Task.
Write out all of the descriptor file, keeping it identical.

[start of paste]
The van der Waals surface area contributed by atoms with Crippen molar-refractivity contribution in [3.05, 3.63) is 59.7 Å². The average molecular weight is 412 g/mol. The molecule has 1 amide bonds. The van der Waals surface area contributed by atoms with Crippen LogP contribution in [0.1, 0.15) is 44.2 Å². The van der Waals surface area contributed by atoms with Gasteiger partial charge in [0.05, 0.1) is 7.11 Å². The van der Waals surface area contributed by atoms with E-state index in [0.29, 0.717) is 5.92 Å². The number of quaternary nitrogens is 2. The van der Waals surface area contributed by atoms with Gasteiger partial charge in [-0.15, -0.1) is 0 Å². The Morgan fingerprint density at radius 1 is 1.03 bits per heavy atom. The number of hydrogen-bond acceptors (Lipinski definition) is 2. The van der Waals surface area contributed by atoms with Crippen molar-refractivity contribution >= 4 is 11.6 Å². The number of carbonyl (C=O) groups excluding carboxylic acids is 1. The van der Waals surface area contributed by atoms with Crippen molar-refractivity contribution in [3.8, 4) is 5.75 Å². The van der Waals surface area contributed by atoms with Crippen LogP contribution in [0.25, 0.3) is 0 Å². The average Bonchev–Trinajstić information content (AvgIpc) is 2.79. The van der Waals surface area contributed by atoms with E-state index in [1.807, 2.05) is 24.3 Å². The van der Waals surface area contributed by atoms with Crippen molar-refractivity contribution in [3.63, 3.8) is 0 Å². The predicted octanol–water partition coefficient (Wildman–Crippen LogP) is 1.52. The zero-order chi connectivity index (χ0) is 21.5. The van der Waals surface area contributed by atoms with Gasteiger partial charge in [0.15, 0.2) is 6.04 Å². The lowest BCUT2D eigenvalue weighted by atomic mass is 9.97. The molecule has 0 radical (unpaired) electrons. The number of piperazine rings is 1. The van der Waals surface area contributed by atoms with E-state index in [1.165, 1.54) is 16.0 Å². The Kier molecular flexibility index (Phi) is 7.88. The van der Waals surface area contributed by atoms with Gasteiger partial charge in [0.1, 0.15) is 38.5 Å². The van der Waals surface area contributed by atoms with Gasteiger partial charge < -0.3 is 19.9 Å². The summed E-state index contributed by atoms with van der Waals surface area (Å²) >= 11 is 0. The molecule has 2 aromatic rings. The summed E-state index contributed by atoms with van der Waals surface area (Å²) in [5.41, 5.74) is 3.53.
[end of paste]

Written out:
The van der Waals surface area contributed by atoms with Crippen molar-refractivity contribution in [3.05, 3.63) is 59.7 Å². The average molecular weight is 412 g/mol. The molecule has 1 amide bonds. The van der Waals surface area contributed by atoms with Crippen LogP contribution in [0.1, 0.15) is 44.2 Å². The van der Waals surface area contributed by atoms with Gasteiger partial charge in [0.05, 0.1) is 7.11 Å². The van der Waals surface area contributed by atoms with E-state index in [0.29, 0.717) is 5.92 Å². The number of quaternary nitrogens is 2. The van der Waals surface area contributed by atoms with Gasteiger partial charge in [-0.15, -0.1) is 0 Å². The Morgan fingerprint density at radius 1 is 1.03 bits per heavy atom. The number of hydrogen-bond acceptors (Lipinski definition) is 2. The van der Waals surface area contributed by atoms with Crippen molar-refractivity contribution >= 4 is 11.6 Å². The number of carbonyl (C=O) groups excluding carboxylic acids is 1. The van der Waals surface area contributed by atoms with Crippen molar-refractivity contribution in [3.8, 4) is 5.75 Å². The van der Waals surface area contributed by atoms with Crippen LogP contribution in [0.25, 0.3) is 0 Å². The average Bonchev–Trinajstić information content (AvgIpc) is 2.79. The van der Waals surface area contributed by atoms with E-state index in [1.807, 2.05) is 24.3 Å². The van der Waals surface area contributed by atoms with Crippen molar-refractivity contribution in [3.63, 3.8) is 0 Å². The predicted octanol–water partition coefficient (Wildman–Crippen LogP) is 1.52. The zero-order chi connectivity index (χ0) is 21.5. The van der Waals surface area contributed by atoms with Gasteiger partial charge in [0.15, 0.2) is 6.04 Å². The lowest BCUT2D eigenvalue weighted by atomic mass is 9.97. The molecule has 0 radical (unpaired) electrons. The number of piperazine rings is 1. The van der Waals surface area contributed by atoms with E-state index in [1.165, 1.54) is 16.0 Å². The Kier molecular flexibility index (Phi) is 7.88. The van der Waals surface area contributed by atoms with Gasteiger partial charge in [0.1, 0.15) is 38.5 Å². The van der Waals surface area contributed by atoms with Gasteiger partial charge < -0.3 is 19.9 Å². The summed E-state index contributed by atoms with van der Waals surface area (Å²) >= 11 is 0. The molecule has 2 aromatic rings. The summed E-state index contributed by atoms with van der Waals surface area (Å²) in [5.41, 5.74) is 3.53.